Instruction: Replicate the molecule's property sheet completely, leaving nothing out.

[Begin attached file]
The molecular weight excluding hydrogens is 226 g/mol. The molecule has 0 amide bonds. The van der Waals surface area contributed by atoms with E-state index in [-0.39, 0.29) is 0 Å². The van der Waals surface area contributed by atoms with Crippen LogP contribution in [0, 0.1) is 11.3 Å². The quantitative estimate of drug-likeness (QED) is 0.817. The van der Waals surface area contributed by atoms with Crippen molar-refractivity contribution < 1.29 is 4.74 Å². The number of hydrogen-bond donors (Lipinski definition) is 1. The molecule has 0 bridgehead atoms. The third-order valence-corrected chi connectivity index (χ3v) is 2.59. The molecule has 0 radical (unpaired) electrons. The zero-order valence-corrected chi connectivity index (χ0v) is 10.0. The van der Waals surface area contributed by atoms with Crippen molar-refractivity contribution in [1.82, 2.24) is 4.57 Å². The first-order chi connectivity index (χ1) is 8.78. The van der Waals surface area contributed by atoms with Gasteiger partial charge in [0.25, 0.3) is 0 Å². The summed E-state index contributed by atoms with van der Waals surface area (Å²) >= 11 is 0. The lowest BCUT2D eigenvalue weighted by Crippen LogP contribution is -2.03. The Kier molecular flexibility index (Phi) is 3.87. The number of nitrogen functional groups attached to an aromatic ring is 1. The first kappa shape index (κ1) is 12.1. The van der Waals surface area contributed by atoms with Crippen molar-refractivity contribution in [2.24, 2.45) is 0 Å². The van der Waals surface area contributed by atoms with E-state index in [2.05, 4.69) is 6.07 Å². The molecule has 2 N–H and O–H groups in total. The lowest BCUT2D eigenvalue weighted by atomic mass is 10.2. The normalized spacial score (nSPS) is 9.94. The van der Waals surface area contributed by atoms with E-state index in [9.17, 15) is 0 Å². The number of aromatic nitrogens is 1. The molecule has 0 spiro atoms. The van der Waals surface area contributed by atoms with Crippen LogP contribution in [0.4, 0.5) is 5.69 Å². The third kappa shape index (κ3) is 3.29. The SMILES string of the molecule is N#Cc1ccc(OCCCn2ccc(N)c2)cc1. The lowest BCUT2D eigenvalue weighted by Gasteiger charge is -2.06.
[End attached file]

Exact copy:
The molecular weight excluding hydrogens is 226 g/mol. The molecule has 0 amide bonds. The van der Waals surface area contributed by atoms with E-state index in [-0.39, 0.29) is 0 Å². The van der Waals surface area contributed by atoms with Crippen LogP contribution in [0, 0.1) is 11.3 Å². The quantitative estimate of drug-likeness (QED) is 0.817. The van der Waals surface area contributed by atoms with Crippen molar-refractivity contribution < 1.29 is 4.74 Å². The number of hydrogen-bond donors (Lipinski definition) is 1. The molecule has 0 bridgehead atoms. The third-order valence-corrected chi connectivity index (χ3v) is 2.59. The molecule has 0 radical (unpaired) electrons. The zero-order valence-corrected chi connectivity index (χ0v) is 10.0. The van der Waals surface area contributed by atoms with Crippen molar-refractivity contribution in [1.82, 2.24) is 4.57 Å². The first-order chi connectivity index (χ1) is 8.78. The van der Waals surface area contributed by atoms with Gasteiger partial charge in [0.25, 0.3) is 0 Å². The summed E-state index contributed by atoms with van der Waals surface area (Å²) >= 11 is 0. The lowest BCUT2D eigenvalue weighted by Crippen LogP contribution is -2.03. The Kier molecular flexibility index (Phi) is 3.87. The number of nitrogen functional groups attached to an aromatic ring is 1. The first kappa shape index (κ1) is 12.1. The van der Waals surface area contributed by atoms with Crippen molar-refractivity contribution in [2.24, 2.45) is 0 Å². The van der Waals surface area contributed by atoms with E-state index in [2.05, 4.69) is 6.07 Å². The molecule has 2 N–H and O–H groups in total. The lowest BCUT2D eigenvalue weighted by atomic mass is 10.2. The normalized spacial score (nSPS) is 9.94. The van der Waals surface area contributed by atoms with E-state index in [9.17, 15) is 0 Å². The number of aromatic nitrogens is 1. The molecule has 0 spiro atoms. The van der Waals surface area contributed by atoms with Crippen LogP contribution in [0.4, 0.5) is 5.69 Å². The third kappa shape index (κ3) is 3.29. The SMILES string of the molecule is N#Cc1ccc(OCCCn2ccc(N)c2)cc1. The lowest BCUT2D eigenvalue weighted by Gasteiger charge is -2.06.